An illustration of an adult male woolly mammoth navigating a mountain pass in Arctic Alaska 17,100 years ago. The image was produced from an original, life-size painting by paleoartist James Havens that is housed at the University of Alaska Museum of the North. (Image credit: Illustration by James Havens)

Step by step

As a baby, the mammoth lived mostly in the lower Yukon River basin. During the mammoth's juvenile years, it moved into the lowlands of interior Alaska, probably traveling with a herd, where it stayed until it was about 15 years old. The mammoth's range broadened as it reached sexual maturity at age 15 and left the herd, as young male elephants also do, according to the study.

And then, during its last two years of life, the mammoth stayed at higher elevations, in the western end of Alaska's Brooks Range. A spike in nitrogen isotopes before the animal died hinted at a period of starvation, perhaps because of an exceptionally harsh winter, the researchers reported.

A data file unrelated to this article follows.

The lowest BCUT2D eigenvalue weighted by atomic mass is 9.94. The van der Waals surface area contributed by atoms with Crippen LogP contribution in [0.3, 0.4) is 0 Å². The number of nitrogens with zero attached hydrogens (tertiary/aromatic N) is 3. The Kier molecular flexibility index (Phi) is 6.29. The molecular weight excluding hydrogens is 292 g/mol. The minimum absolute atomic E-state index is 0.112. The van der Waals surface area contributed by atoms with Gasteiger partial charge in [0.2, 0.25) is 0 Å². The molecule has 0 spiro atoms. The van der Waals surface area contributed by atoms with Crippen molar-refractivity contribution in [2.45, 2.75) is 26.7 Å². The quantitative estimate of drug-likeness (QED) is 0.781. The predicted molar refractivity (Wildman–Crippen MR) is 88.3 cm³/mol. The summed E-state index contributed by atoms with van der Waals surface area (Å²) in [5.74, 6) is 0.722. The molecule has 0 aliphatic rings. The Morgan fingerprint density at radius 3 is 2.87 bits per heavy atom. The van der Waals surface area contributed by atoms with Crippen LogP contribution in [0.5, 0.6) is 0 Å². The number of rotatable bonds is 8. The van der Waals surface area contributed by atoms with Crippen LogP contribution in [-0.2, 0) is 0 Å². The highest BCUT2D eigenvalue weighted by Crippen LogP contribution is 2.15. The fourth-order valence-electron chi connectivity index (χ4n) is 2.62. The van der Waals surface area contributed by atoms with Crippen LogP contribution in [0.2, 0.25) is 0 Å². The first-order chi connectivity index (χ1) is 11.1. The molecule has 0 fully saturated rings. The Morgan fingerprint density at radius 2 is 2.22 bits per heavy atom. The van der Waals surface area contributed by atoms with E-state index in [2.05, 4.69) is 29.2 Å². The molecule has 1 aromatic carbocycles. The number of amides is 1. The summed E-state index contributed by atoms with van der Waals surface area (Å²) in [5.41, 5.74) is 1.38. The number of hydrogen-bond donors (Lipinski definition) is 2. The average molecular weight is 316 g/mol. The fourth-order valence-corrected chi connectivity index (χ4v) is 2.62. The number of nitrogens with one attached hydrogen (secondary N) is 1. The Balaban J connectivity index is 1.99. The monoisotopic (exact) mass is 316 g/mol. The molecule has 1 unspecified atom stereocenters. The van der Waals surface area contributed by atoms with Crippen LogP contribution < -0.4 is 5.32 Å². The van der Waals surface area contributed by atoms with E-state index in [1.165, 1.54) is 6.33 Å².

"Until this point, we didn't have this level of detail about the movement patterns of mammoths at all," Wooller said. Future studies of other mammoth tusks could fill in even more details about their travels, including how their migration behavior may have changed as the last ice age waned and Earth's climate became wetter and warmer — a challenge that large animals in Alaska are confronting right now, Wooller added.

"Megafauna that are living in the Arctic today are actually facing very substantial and significant climate change," he said. "I think it shines a light on concerns of how all those animals will adapt their behavior in response to very unprecedented changes that we're seeing in the Arctic today."

The findings were published Aug. 12 in the journal Science.

Originally published on Live Science.

Mindy Weisberger
Live Science Contributor

Mindy Weisberger is an editor at Scholastic and a former Live Science channel editor and senior writer. She has reported on general science, covering climate change, paleontology, biology, and space. Mindy studied film at Columbia University; prior to Live Science she produced, wrote and directed media for the American Museum of Natural History in New York City. Her videos about dinosaurs, astrophysics, biodiversity and evolution appear in museums and science centers worldwide, earning awards such as the CINE Golden Eagle and the Communicator Award of Excellence. Her writing has also appeared in Scientific American, The Washington Post and How It Works Magazine.